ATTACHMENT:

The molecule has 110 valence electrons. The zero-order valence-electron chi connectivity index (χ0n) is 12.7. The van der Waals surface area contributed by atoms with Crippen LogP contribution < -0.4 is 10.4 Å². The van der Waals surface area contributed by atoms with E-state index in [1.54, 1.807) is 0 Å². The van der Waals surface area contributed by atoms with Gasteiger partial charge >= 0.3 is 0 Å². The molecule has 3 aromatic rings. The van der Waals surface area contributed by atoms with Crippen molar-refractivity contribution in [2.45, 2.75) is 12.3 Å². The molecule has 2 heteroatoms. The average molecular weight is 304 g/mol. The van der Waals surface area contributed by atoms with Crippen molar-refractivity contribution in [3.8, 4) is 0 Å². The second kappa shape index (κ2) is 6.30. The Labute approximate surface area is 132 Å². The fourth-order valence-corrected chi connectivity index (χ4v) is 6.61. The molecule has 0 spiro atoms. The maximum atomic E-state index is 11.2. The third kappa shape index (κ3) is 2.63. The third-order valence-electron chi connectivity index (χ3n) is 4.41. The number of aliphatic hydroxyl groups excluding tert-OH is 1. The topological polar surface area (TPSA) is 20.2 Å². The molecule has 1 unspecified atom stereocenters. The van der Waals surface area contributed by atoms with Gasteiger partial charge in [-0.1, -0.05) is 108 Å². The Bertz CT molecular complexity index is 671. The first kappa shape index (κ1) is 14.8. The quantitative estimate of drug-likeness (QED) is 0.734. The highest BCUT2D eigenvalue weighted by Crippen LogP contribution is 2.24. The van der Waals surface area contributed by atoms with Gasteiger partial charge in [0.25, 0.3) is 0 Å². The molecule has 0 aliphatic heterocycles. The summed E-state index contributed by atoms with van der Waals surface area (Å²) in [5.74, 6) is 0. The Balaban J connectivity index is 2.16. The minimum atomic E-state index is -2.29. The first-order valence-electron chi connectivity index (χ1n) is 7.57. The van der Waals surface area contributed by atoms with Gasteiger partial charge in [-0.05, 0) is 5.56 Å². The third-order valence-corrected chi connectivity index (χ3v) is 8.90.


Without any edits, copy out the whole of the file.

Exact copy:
The molecule has 110 valence electrons. The zero-order valence-electron chi connectivity index (χ0n) is 12.7. The van der Waals surface area contributed by atoms with Crippen LogP contribution < -0.4 is 10.4 Å². The van der Waals surface area contributed by atoms with E-state index in [1.54, 1.807) is 0 Å². The van der Waals surface area contributed by atoms with Gasteiger partial charge >= 0.3 is 0 Å². The molecule has 3 aromatic rings. The van der Waals surface area contributed by atoms with Crippen molar-refractivity contribution in [2.45, 2.75) is 12.3 Å². The molecule has 2 heteroatoms. The average molecular weight is 304 g/mol. The van der Waals surface area contributed by atoms with Crippen molar-refractivity contribution in [3.8, 4) is 0 Å². The second kappa shape index (κ2) is 6.30. The Labute approximate surface area is 132 Å². The fourth-order valence-corrected chi connectivity index (χ4v) is 6.61. The molecule has 0 spiro atoms. The maximum atomic E-state index is 11.2. The third kappa shape index (κ3) is 2.63. The third-order valence-electron chi connectivity index (χ3n) is 4.41. The number of aliphatic hydroxyl groups excluding tert-OH is 1. The topological polar surface area (TPSA) is 20.2 Å². The molecule has 1 unspecified atom stereocenters. The van der Waals surface area contributed by atoms with Gasteiger partial charge in [-0.1, -0.05) is 108 Å². The Bertz CT molecular complexity index is 671. The first kappa shape index (κ1) is 14.8. The quantitative estimate of drug-likeness (QED) is 0.734. The highest BCUT2D eigenvalue weighted by Crippen LogP contribution is 2.24. The van der Waals surface area contributed by atoms with Gasteiger partial charge in [0.25, 0.3) is 0 Å². The molecule has 0 aliphatic heterocycles. The summed E-state index contributed by atoms with van der Waals surface area (Å²) in [5.74, 6) is 0. The Balaban J connectivity index is 2.16. The minimum atomic E-state index is -2.29. The first-order valence-electron chi connectivity index (χ1n) is 7.57. The van der Waals surface area contributed by atoms with Gasteiger partial charge in [-0.05, 0) is 5.56 Å². The third-order valence-corrected chi connectivity index (χ3v) is 8.90.